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Hyposensitization with Dermatophagoides pteronyssinus in house dust allergy: a controlled study of clinical and immunological effects


Professor J. Pepys, Department of Clinical Immunology, Cardiothoracic Institute, Brompton, London, S.W.3.


A double-blind statistically controlled study was carried out on ninety-six patients with Type I allergy to D. pteronyssinus and a history of perennial asthma and/or rhinitis. Forty-eight received injections of an extract of Dermatophagoides pteronyssinus and forty-eight controls received injections of carbol saline. Both groups were closely comparable in all respects. Ninety-one were available for assessment, forty-six controls, and forty-five treated.

The D. pteronyssinus treated group showed a statistically significant decrease in nasal sensitivity to the mite extract after treatment and recorded less asthma, less use of drugs and an increased clinical tolerance of household dust.

A significant rise in specific IgE to D. pteronyssinus was found in twenty-three out of forty (58%) of the treated compared with eight out of forty-one (20%) of the controls and a rise in total IgE in twenty out of forty (50%) of the treated compared with nine out of thirty-nine (23%) of the control group.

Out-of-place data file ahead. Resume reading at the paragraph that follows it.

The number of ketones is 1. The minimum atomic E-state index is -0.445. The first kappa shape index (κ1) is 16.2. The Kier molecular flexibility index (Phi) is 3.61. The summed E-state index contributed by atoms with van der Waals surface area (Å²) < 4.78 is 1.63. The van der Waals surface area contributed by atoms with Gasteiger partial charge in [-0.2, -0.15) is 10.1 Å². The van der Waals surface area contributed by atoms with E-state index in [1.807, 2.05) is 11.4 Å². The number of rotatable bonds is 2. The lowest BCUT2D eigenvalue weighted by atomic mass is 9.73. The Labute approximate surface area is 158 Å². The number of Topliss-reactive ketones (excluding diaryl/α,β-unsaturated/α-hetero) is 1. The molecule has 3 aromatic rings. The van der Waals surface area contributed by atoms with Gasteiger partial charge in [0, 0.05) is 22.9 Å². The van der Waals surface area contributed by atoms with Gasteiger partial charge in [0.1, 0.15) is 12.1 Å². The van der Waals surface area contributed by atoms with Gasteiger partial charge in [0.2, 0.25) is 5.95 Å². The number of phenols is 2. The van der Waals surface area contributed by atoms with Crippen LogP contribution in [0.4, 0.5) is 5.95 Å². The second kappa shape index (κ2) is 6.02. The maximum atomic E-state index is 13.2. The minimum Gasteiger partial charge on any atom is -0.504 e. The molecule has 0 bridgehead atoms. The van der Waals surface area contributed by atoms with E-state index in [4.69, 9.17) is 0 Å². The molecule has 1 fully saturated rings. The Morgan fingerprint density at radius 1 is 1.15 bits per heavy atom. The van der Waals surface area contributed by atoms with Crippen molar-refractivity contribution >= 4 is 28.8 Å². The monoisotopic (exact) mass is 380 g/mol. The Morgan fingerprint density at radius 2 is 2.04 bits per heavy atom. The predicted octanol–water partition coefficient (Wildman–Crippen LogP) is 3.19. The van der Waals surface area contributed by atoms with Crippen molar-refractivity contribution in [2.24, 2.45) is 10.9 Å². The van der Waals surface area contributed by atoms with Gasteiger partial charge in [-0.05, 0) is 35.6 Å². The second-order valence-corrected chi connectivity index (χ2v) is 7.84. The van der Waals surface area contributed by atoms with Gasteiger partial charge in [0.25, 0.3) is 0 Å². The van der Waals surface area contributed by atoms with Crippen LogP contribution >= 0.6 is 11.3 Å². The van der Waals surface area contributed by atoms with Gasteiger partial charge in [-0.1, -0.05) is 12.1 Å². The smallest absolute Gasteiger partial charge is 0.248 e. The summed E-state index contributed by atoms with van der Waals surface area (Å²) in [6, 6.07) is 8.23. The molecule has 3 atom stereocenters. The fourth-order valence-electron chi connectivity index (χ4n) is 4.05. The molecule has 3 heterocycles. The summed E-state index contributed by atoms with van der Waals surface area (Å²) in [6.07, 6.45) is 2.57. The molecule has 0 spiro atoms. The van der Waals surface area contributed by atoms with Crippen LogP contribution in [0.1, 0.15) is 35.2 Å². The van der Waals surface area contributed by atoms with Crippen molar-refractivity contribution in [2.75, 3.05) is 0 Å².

Specific IgG antibodies to D. pteronyssinus were found prior to treatment in twelve out of thirty-nine (30%) of controls and twelve out of forty (31%) of the treated group. There was a significant increase in the number of patients with specific IgG antibody after injections of D. pteronyssinus extract as compared with the controls. This increase was associated with clinical improvement which occurred mainly in subjects who showed a decrease, little change or an increase of less than 30% in specific IgE antibody. In those with an increase of more than 30% in specific IgE antibody there was no evidence of clinical improvement even if specific IgG was produced.

Diminished release of histamine from leucocytes was found after treatment in six out of ten treated compared with three out of eleven controls. There were, however, no differences between treatment and control groups in lymphocyte transformation and the liberation of leucocyte inhibitory agents.

Clinical improvement was significantly better in those treated patients who gave strong nasal and skin reactions before treatment than in those with weak nasal and skin reactivity, who were no different from the controls.

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